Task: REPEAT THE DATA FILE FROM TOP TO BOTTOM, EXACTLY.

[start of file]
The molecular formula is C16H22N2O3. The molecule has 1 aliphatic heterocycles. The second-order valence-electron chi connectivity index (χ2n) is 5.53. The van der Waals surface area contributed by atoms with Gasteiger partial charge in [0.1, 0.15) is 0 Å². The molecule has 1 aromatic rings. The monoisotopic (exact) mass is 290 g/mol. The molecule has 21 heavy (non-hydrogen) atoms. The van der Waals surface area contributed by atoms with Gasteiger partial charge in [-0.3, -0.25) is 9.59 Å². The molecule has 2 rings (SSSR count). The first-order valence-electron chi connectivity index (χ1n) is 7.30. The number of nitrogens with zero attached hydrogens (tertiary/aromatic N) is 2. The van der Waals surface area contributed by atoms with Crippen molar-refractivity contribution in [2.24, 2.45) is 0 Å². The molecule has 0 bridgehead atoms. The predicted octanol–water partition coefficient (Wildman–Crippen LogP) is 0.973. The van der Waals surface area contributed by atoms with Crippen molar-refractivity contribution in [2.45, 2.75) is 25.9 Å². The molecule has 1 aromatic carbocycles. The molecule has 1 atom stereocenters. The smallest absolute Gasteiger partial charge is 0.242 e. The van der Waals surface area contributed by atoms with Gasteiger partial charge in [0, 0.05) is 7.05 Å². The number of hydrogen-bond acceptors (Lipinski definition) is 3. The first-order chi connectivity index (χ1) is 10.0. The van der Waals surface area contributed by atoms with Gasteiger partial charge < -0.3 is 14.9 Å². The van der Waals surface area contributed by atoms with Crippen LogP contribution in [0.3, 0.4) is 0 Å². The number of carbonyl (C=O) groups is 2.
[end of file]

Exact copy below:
The molecular formula is C16H22N2O3. The molecule has 1 aliphatic heterocycles. The second-order valence-electron chi connectivity index (χ2n) is 5.53. The van der Waals surface area contributed by atoms with Gasteiger partial charge in [0.1, 0.15) is 0 Å². The molecule has 1 aromatic rings. The monoisotopic (exact) mass is 290 g/mol. The molecule has 21 heavy (non-hydrogen) atoms. The van der Waals surface area contributed by atoms with Gasteiger partial charge in [-0.3, -0.25) is 9.59 Å². The molecule has 2 rings (SSSR count). The first-order valence-electron chi connectivity index (χ1n) is 7.30. The number of nitrogens with zero attached hydrogens (tertiary/aromatic N) is 2. The van der Waals surface area contributed by atoms with Crippen molar-refractivity contribution in [2.24, 2.45) is 0 Å². The molecule has 0 bridgehead atoms. The predicted octanol–water partition coefficient (Wildman–Crippen LogP) is 0.973. The van der Waals surface area contributed by atoms with Crippen molar-refractivity contribution in [2.45, 2.75) is 25.9 Å². The molecule has 1 aromatic carbocycles. The molecule has 1 atom stereocenters. The smallest absolute Gasteiger partial charge is 0.242 e. The van der Waals surface area contributed by atoms with Gasteiger partial charge in [0, 0.05) is 7.05 Å². The number of hydrogen-bond acceptors (Lipinski definition) is 3. The first-order chi connectivity index (χ1) is 10.0. The van der Waals surface area contributed by atoms with Gasteiger partial charge < -0.3 is 14.9 Å². The van der Waals surface area contributed by atoms with Crippen LogP contribution in [0.3, 0.4) is 0 Å². The number of carbonyl (C=O) groups is 2.